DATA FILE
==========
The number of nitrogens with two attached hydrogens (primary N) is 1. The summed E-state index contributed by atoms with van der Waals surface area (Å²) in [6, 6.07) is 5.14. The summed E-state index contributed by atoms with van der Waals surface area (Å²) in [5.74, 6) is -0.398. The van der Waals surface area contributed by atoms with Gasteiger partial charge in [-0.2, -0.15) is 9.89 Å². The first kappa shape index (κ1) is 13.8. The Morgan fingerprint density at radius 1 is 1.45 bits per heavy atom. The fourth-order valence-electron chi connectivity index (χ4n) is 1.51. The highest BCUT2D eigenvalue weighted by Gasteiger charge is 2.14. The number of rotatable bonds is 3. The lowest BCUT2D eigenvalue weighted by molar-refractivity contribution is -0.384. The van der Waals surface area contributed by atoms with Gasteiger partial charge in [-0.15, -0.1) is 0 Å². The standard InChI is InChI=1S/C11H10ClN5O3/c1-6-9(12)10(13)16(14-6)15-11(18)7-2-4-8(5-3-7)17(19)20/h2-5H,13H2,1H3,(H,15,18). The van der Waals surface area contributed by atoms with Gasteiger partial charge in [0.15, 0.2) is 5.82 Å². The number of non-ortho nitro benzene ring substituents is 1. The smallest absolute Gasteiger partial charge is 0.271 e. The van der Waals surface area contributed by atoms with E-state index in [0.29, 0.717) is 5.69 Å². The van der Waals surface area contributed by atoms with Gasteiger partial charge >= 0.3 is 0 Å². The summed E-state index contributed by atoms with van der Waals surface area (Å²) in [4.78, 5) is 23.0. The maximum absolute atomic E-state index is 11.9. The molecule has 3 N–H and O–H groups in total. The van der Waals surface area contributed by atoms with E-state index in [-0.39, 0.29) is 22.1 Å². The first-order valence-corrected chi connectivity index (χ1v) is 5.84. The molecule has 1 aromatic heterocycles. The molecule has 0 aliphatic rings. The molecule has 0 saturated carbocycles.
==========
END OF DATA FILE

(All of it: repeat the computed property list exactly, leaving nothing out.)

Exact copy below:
The number of nitrogens with two attached hydrogens (primary N) is 1. The summed E-state index contributed by atoms with van der Waals surface area (Å²) in [6, 6.07) is 5.14. The summed E-state index contributed by atoms with van der Waals surface area (Å²) in [5.74, 6) is -0.398. The van der Waals surface area contributed by atoms with Gasteiger partial charge in [-0.2, -0.15) is 9.89 Å². The first kappa shape index (κ1) is 13.8. The Morgan fingerprint density at radius 1 is 1.45 bits per heavy atom. The fourth-order valence-electron chi connectivity index (χ4n) is 1.51. The highest BCUT2D eigenvalue weighted by Gasteiger charge is 2.14. The number of rotatable bonds is 3. The lowest BCUT2D eigenvalue weighted by molar-refractivity contribution is -0.384. The van der Waals surface area contributed by atoms with Gasteiger partial charge in [-0.15, -0.1) is 0 Å². The standard InChI is InChI=1S/C11H10ClN5O3/c1-6-9(12)10(13)16(14-6)15-11(18)7-2-4-8(5-3-7)17(19)20/h2-5H,13H2,1H3,(H,15,18). The van der Waals surface area contributed by atoms with Gasteiger partial charge in [0.15, 0.2) is 5.82 Å². The number of non-ortho nitro benzene ring substituents is 1. The smallest absolute Gasteiger partial charge is 0.271 e. The van der Waals surface area contributed by atoms with E-state index in [0.29, 0.717) is 5.69 Å². The van der Waals surface area contributed by atoms with Gasteiger partial charge >= 0.3 is 0 Å². The summed E-state index contributed by atoms with van der Waals surface area (Å²) in [4.78, 5) is 23.0. The maximum absolute atomic E-state index is 11.9. The molecule has 3 N–H and O–H groups in total. The van der Waals surface area contributed by atoms with E-state index in [-0.39, 0.29) is 22.1 Å². The first-order valence-corrected chi connectivity index (χ1v) is 5.84. The molecule has 1 aromatic heterocycles. The molecule has 0 aliphatic rings. The molecule has 0 saturated carbocycles.